This is the policy we get flagged under, mainly when we show stretch marks and diverse body types. It is assumed that since we are showing skin we are trying to sell people something to change their body. First the bot flags and removes our post, and when we send a request to get it reviewed and to get an actual human to look at it, it often remains the same. 


"Sexually suggestive content"

Anything that can be construed as sexual or of sexual implication is technically against policy. The way that they choose to enact this policy, additionally, is entrenched in bias. How many times a day do you see a bikini butt pic on Instagram, which stay up perfectly fine? These posts break the "images focused individual body parts such as abs, buttocks or chest, even if not explicitly sexual in nature" clause, but some are policed more harshly than others. And indeed, the very of certain body parts simply *existing* and being deemed as sexually suggestive is something we take issues with. Not sure if the news has spread, but bodies don't exist just for sex!

"Sexually Explicit content"

This policy is fairly straightforward, and the issue we take is with the way it is enacted, which (to no one's surprise) expressly prioritizes whiteness, skinny bodies, able bodies, straight bodies, cis bodies, etc. And the truth is, underwear is actually not sexually explicit content. Most of our content has nothing to do with sex, but in a system that still couples queerness with "bedroom preferences," fetish, and sometimes perversion, our existences and our bodies get reduced to "sexually explicit," and "mature audiences only."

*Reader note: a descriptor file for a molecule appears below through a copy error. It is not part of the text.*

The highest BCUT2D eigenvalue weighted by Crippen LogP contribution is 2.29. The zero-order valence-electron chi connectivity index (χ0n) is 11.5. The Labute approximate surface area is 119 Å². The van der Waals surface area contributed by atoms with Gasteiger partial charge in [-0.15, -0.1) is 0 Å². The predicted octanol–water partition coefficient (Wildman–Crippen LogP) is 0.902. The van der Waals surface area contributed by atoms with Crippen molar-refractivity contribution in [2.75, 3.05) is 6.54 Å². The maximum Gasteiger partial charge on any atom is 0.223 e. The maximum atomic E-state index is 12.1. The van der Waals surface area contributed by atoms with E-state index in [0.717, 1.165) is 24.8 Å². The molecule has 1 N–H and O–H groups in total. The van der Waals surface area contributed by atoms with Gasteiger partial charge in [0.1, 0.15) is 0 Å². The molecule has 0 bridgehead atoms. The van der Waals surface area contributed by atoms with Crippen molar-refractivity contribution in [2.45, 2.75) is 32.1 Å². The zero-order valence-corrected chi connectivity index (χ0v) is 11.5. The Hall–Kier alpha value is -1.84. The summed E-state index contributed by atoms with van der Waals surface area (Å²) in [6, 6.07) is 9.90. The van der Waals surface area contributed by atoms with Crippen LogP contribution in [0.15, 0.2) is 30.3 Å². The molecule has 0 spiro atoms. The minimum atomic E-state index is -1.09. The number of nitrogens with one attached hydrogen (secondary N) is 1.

Let's Look at some Examples:

Play Out's Post:

This post was flagged for being "sexually aggressive." 


Photo credit: E Leifer, Play Out Apparel co-owner

A comparable post:

This post from a cishet-centered underwear brand was allowed to stay up on Instagram. 

Play Out's Post:

This post was flagged for "sexually explicit." 

Photo credit: @ericjukelevics

A comparable post:

This post from a cishet-centered underwear brand was allowed to stay up on Instagram. 

Play Out's Post:

This post was flagged for ambiguous reasons, saying simply that "this item can’t be used for ads."  We aren't sure why?? But we are comparing it to this post that has had no issues despite being extremely sexually suggestive. 


Photo credit: @adriannafavero

A comparable post:

This post from a cishet-centered underwear brand was allowed to stay up on Instagram. 

So when we say "a lot of posts..."

When we say we get pinged, all the time, over and over again, even when we pay for advertising, this is what we mean. This email screenshot covers the dates May 2-Jun 29, about 2 months, and the number of flagged posts comes out to 174 posts or ads being rejected. This happens continuously.


This happens to us all. The. Time. We are an unapologetically queer brand who shows unapologetically queer people. And we are barely allowed to take up space on the internet because of systemic bigotry on these platforms.